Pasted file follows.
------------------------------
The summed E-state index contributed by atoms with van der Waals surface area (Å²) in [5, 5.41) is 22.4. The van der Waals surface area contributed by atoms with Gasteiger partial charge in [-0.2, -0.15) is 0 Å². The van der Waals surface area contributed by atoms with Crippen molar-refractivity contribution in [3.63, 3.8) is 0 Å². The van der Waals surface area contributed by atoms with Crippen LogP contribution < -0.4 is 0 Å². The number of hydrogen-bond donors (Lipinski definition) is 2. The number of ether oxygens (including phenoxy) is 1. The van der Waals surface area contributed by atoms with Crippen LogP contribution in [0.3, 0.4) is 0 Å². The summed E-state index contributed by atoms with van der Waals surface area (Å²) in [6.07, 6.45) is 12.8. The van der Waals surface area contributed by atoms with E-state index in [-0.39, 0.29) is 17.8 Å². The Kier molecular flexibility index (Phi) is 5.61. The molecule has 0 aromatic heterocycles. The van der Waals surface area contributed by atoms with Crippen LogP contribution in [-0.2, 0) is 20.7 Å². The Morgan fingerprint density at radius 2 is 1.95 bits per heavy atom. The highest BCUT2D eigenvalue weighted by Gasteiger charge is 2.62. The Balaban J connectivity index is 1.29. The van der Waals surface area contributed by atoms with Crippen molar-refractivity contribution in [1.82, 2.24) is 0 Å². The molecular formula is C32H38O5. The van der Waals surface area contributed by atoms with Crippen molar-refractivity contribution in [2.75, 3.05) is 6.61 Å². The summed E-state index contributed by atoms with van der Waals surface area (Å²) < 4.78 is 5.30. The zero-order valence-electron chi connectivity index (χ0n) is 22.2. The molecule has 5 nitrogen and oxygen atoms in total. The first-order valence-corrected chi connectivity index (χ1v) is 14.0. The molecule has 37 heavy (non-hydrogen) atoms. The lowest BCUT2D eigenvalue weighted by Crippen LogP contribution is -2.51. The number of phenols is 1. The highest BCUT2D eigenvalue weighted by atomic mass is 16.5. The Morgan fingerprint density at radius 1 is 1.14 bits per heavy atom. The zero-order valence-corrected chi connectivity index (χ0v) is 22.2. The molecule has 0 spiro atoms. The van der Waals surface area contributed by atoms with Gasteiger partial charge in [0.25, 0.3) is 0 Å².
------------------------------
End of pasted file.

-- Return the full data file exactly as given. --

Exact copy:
The summed E-state index contributed by atoms with van der Waals surface area (Å²) in [5, 5.41) is 22.4. The van der Waals surface area contributed by atoms with Gasteiger partial charge in [-0.2, -0.15) is 0 Å². The van der Waals surface area contributed by atoms with Crippen molar-refractivity contribution in [3.63, 3.8) is 0 Å². The van der Waals surface area contributed by atoms with Crippen LogP contribution < -0.4 is 0 Å². The number of hydrogen-bond donors (Lipinski definition) is 2. The number of ether oxygens (including phenoxy) is 1. The van der Waals surface area contributed by atoms with Crippen LogP contribution in [0.3, 0.4) is 0 Å². The summed E-state index contributed by atoms with van der Waals surface area (Å²) in [6.07, 6.45) is 12.8. The van der Waals surface area contributed by atoms with E-state index in [-0.39, 0.29) is 17.8 Å². The Kier molecular flexibility index (Phi) is 5.61. The molecule has 0 aromatic heterocycles. The van der Waals surface area contributed by atoms with Crippen LogP contribution in [-0.2, 0) is 20.7 Å². The Morgan fingerprint density at radius 2 is 1.95 bits per heavy atom. The highest BCUT2D eigenvalue weighted by Gasteiger charge is 2.62. The Balaban J connectivity index is 1.29. The van der Waals surface area contributed by atoms with Crippen molar-refractivity contribution in [1.82, 2.24) is 0 Å². The molecular formula is C32H38O5. The van der Waals surface area contributed by atoms with Crippen molar-refractivity contribution in [2.75, 3.05) is 6.61 Å². The summed E-state index contributed by atoms with van der Waals surface area (Å²) < 4.78 is 5.30. The zero-order valence-electron chi connectivity index (χ0n) is 22.2. The molecule has 5 nitrogen and oxygen atoms in total. The first-order valence-corrected chi connectivity index (χ1v) is 14.0. The molecule has 37 heavy (non-hydrogen) atoms. The lowest BCUT2D eigenvalue weighted by Crippen LogP contribution is -2.51. The number of phenols is 1. The highest BCUT2D eigenvalue weighted by atomic mass is 16.5. The Morgan fingerprint density at radius 1 is 1.14 bits per heavy atom. The zero-order valence-corrected chi connectivity index (χ0v) is 22.2. The molecule has 0 spiro atoms. The van der Waals surface area contributed by atoms with Gasteiger partial charge in [0.25, 0.3) is 0 Å².